I am fascinated by the many people I see in Boston on any given day.
This piece was written back in the Fall but I thought I'd post it here.
Sadly, this man really exists.
It’s a late October day in Boston as blowing leaves weave a chaotic pattern of dark crimson, burnt orange and flaming yellow floating carelessly, endlessly across the common.
For a moment this landscape reminds me of some long forgotten Monet watercolor.
Then I see him near Tremont and Park Street standing, ironically, on the spot that marks the beginning of the Freedom Trail.
He is threadbare, mangy and sporting a dirty blonde beard that hasn’t seen a pair of scissors in months, maybe years.
He is screaming at the top of his lungs, his hands clenched into tight fists swinging at the air around him, a prisoner for the entertainment of the masses.
The fall leaves form an autumnal vortex that curves around him, raises him, a seemingly mundane ascension.
Before today, I thought I’d truly experienced human rage but I was wrong.
I can clearly hear his undecipherable wails of anguish at a world that not only looks upon his display with a blatant passivity but with a collective apathy that seeps directly into ones own soul.
I stand safely on the other side of Tremont and I watch him as his already fragile spirit seems to fracture before my eyes.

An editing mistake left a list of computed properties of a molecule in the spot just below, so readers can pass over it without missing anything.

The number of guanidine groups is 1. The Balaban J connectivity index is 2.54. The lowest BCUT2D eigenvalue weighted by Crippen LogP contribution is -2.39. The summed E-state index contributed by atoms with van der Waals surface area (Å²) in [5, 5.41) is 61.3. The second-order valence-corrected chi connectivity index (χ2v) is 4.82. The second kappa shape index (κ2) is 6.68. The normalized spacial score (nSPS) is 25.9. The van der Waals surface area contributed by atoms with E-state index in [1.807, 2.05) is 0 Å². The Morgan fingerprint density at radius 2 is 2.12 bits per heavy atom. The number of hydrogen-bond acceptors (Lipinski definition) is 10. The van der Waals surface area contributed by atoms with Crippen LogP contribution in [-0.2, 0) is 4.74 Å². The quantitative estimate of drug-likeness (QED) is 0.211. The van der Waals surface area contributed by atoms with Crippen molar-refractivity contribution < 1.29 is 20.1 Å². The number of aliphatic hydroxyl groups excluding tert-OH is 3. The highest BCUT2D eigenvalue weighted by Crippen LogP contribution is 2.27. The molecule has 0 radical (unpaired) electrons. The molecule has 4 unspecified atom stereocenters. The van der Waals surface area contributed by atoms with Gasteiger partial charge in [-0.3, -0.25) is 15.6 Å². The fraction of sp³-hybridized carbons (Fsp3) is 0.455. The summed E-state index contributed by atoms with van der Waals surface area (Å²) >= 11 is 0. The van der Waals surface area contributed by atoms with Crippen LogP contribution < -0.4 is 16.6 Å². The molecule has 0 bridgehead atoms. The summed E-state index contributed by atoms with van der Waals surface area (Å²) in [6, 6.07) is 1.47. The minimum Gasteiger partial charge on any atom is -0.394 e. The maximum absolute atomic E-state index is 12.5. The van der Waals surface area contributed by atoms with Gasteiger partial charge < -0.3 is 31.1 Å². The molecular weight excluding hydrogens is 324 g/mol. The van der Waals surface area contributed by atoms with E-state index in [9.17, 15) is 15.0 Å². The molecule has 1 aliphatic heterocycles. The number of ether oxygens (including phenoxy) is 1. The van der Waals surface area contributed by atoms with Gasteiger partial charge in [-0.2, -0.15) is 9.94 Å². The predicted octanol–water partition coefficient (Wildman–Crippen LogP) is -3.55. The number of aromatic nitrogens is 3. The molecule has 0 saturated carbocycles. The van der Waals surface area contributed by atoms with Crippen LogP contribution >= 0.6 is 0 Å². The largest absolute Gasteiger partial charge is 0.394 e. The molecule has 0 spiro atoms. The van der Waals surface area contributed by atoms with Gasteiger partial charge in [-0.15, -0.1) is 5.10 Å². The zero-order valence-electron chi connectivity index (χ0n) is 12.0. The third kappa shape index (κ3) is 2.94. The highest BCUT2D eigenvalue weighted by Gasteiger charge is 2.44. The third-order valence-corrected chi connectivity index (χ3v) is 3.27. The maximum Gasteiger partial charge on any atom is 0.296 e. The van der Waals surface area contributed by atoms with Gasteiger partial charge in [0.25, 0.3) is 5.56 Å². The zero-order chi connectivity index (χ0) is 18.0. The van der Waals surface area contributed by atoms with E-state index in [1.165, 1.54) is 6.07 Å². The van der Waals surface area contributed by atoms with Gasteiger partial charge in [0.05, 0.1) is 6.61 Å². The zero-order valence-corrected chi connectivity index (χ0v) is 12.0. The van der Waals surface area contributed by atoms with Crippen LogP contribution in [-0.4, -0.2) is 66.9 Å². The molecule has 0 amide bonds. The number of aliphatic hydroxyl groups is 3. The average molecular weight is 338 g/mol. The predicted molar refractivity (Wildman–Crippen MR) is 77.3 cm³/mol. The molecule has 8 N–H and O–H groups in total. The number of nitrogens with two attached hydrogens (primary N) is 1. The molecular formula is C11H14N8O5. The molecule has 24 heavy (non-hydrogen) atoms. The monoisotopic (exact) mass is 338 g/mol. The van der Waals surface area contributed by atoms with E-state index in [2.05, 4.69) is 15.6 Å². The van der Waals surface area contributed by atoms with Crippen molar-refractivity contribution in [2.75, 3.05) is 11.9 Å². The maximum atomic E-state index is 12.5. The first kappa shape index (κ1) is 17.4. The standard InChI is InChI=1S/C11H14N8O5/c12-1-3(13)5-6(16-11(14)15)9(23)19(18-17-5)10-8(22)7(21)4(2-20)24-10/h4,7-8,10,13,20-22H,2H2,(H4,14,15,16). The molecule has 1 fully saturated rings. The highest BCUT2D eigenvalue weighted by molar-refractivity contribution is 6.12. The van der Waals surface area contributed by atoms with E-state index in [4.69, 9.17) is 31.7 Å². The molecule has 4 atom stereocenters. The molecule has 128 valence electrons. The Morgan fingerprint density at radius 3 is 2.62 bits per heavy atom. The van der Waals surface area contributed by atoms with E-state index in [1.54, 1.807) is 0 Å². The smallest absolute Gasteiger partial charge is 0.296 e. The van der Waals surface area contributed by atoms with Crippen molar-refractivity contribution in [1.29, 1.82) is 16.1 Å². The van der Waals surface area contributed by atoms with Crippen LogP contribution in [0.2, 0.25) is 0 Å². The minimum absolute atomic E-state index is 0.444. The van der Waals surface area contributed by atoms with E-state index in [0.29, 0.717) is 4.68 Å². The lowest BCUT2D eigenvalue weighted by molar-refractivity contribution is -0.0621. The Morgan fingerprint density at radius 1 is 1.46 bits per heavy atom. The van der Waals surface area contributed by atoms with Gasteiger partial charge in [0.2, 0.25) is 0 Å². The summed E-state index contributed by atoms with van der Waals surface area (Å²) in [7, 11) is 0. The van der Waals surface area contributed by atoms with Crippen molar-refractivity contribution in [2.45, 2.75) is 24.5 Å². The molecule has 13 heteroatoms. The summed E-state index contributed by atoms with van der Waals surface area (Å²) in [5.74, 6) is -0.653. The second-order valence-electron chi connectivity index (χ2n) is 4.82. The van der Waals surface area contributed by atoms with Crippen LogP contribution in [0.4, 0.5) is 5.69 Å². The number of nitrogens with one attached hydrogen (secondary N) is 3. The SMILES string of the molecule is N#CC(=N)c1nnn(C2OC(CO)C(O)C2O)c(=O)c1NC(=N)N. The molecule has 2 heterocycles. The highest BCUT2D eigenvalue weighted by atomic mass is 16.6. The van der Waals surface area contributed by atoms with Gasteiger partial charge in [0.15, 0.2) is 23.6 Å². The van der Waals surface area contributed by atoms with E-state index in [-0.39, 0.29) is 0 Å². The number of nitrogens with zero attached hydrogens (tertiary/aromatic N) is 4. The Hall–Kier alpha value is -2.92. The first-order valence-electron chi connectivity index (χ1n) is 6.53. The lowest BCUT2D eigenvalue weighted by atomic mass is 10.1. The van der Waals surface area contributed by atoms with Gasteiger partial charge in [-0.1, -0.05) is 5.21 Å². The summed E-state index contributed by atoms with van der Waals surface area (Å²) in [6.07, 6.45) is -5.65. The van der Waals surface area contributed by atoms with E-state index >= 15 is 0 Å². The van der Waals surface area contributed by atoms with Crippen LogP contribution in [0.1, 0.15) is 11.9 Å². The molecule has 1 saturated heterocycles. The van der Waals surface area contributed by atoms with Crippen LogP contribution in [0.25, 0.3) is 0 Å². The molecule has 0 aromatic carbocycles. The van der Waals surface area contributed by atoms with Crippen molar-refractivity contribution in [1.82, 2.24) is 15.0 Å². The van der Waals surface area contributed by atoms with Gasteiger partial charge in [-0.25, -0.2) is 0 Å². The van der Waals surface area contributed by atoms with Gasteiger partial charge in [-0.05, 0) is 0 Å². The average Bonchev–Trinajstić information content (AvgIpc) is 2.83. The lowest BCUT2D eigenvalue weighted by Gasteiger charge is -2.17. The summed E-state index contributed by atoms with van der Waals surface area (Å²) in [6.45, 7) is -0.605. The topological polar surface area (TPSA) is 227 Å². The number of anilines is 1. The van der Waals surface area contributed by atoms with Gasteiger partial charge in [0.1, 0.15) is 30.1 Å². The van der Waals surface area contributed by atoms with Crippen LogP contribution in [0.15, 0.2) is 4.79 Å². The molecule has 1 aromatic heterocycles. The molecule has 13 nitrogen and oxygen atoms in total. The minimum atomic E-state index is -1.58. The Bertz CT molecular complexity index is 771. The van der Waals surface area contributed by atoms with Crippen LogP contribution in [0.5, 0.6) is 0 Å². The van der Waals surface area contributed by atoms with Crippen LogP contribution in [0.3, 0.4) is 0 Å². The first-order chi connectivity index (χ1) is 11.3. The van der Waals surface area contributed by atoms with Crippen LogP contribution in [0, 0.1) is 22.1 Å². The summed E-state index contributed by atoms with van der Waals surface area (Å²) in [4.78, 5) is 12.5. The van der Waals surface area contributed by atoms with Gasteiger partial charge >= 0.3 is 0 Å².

In my mind, I see the many frigid winter nights he’s spent roaming the side streets and alleyways of the city in search of anything edible; a stale crust of bread, water or wine—our refuse, our needless waste.
I think about the fact that he is alone, scared and sick to death of this pestilent world he’s been sentenced to live in.
He’s wearing a tattered and badly soiled T-shirt, riddled with more ragged holes than a one-pound wedge of Swiss cheese.
His pants are 3 to 4 sizes too big and cover his blackened bare feet. His hair covers most of his face, save for his eyes. As I cross the street, I see that they’re this penetrating crystal blue. Upon closer inspection I realize he’s been crying.
I feel wrong to stand there and watch but a part of me is moving with him, wanting this to be over for him.
And though I can’t begin to feel all that he feels my heart aches for him.
I think about all the aid we send to various places around the globe, all the alms—the children we save, the countries we rebuild, the peoples we protect, the perpetual comatose we sustain.
In some small way, these people and places somehow belong to us.
We should be more responsible.But for all the good we seemingly do we can’t find the time to help this one blue man. He is invisible; a prisoner of his own demons, trapped by an unaccountable and sleeping bureaucracy that is often too ashamed to admit there is a problem.
As I walk back through the Common, the cries that seem to follow me diminishing with every step I take.
Maybe it’s just my own selfish device that allows me to walk away gracefully yet dignified, my hypocritical pride still in tact.
The further away I get the more normal (and pointless) the world becomes.
I watch lovers walk, old ladies feeding squirrels,
(even the effing squirrels are treated more humanely) and I wonder if one person can make a difference in another's life; the answer is an unequivocal yes.
Maybe someone else will take care of this man, I think to myself.
Distance allows us acceptance of almost any situation.
We exploit our learned indifferences and throw up walls that supposedly keep us safe and sane.
I know I'll walk through the Common again.
Maybe this time my eyes will remain open…just maybe.